Blog Archives

Role Playing

One of the most meaningful quests I have ever completed in World of Warcraft actually occurred in Cataclysm. It was called “A Bird in Hand.” Ostensively, it was just another boring, linear quest in a string of half-hearted attempts to spice up the killing of X mobs. Then came this part:

Originally, I pummeled her repeatedly for the sheer novelty of it.

For those unfamiliar, the quest asks you to choose between roughing up the harpy or simply yelling at her. You can mix and match a bit, or you can continue to pummel the harpy until she eventually tells you everything she knows. At the end of this dialog “tree,” you have the option of either letting the harpy go, or having the NPC slit the harpy’s throat. Which options you pick is entirely irrelevant to the game. No future NPC references your actions in any way, the rewards are the same, each option takes an equal amount of effort.

And it was, in all seriousness, one of the best moments in WoW questing.

Because it was not until that moment that Azuriel the draenei paladin was anything other than a mere user interface element. The quest forced me, as a player, to step back and ask myself a question that was never hitherto asked: is your avatar you? What would Azuriel do? And what I found in answering that question was a hidden depth to the game, an unburied black monolith that was full of stars.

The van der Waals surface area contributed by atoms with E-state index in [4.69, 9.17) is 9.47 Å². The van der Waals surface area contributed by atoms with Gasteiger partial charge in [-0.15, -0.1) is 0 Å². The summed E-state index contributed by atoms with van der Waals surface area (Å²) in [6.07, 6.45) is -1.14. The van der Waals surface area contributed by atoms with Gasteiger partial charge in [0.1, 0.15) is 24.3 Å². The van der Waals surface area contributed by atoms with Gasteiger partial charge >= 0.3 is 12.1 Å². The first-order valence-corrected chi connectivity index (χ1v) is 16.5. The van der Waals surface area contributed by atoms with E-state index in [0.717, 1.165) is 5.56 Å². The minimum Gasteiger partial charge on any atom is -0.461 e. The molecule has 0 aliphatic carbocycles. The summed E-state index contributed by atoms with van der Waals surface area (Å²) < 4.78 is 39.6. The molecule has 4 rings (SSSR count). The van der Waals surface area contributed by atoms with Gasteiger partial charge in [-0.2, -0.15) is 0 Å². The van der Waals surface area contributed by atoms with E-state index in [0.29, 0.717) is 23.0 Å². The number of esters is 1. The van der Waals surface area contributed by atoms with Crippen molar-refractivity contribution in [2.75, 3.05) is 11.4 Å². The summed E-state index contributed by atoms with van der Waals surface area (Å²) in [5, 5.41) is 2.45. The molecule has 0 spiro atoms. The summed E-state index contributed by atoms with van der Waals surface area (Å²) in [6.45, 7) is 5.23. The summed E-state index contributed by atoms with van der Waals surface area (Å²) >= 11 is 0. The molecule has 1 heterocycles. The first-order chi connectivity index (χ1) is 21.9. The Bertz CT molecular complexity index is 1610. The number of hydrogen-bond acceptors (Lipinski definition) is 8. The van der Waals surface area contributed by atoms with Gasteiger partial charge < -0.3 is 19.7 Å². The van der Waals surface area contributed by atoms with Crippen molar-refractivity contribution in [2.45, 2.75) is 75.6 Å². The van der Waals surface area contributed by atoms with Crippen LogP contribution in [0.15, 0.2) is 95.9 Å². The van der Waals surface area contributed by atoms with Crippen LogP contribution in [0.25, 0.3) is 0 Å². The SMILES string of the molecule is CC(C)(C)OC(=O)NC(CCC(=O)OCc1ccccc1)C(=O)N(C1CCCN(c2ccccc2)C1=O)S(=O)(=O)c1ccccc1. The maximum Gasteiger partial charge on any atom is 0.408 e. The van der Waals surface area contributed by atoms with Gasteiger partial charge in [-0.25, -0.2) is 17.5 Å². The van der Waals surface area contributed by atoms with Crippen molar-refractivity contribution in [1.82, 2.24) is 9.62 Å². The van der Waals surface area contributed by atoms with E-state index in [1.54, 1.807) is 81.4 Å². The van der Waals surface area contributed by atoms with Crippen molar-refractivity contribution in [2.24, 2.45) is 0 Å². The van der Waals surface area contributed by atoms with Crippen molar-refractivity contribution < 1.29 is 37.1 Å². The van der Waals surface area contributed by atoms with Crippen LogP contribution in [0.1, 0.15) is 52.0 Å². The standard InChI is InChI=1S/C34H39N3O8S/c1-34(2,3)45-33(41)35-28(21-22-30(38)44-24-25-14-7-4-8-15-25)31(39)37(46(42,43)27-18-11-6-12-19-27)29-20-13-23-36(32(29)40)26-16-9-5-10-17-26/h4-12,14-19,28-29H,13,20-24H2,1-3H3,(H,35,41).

Of course, then the quest is over, the fever-dream passed.

So allow me to disagree with anyone who has suggested that the choices in SWTOR are dumb, meaningless, a waste of time. The fact that every Trooper has the same general story as any other Trooper is irrelevant. The biggest success of SWTOR – regardless of what happens in the future – is NOT necessarily voices and deeper narratives, it is that the game represents one of the biggest moves into mainstreaming the RP in the MMORPG that I have seen in years, perhaps ever.

When I played through Deus Ex, or Fallout, or any typical single-player game, the main character was a stand-in for me. What would I do, as a cybernetic super-solider? How did I feel about letting bandits go? What would I say in the ridiculous, impossible situation so far removed from my own life? I don’t know whether it is the first-person perspective of those games or their overall structure, but I do feel different when it comes to MMOs, and my time with the SWTOR beta specifically.

It is one thing to get someone to put themselves into a game, and quite another to get them to bring a character to life and imagine what this entity separate from themselves would do. Mainstreaming the mechanics of empathy, making it fun? That is some Nobel Peace Prize shit going on. And I am only half-joking.

“Our character is what we do when we think no one is looking.”
-Jackson Browne

Having our game decisions result in discrete consequences makes for a better simulation, yes. Then again, in the real world the decisions we make when the consequences are irrelevant or unknowable is a definitive aspect of one’s character. If you helped an old lady cross the street, and she got hit by a car a block later, was your original decision truly meaningless? Are consequences the only arbiter of morality? Is intention irrelevant? You tell me.

All I know is on that soot-filled day in the burning mountains of Hyjal, skin caked with sweat and the still-warm blood of ten harpies, the paladin Azuriel beat Marion Wormring to within an inch of her life. To an inch… and no farther. For in that one, singular moment did Azuriel have a choice: the choice to walk away. And so… she did.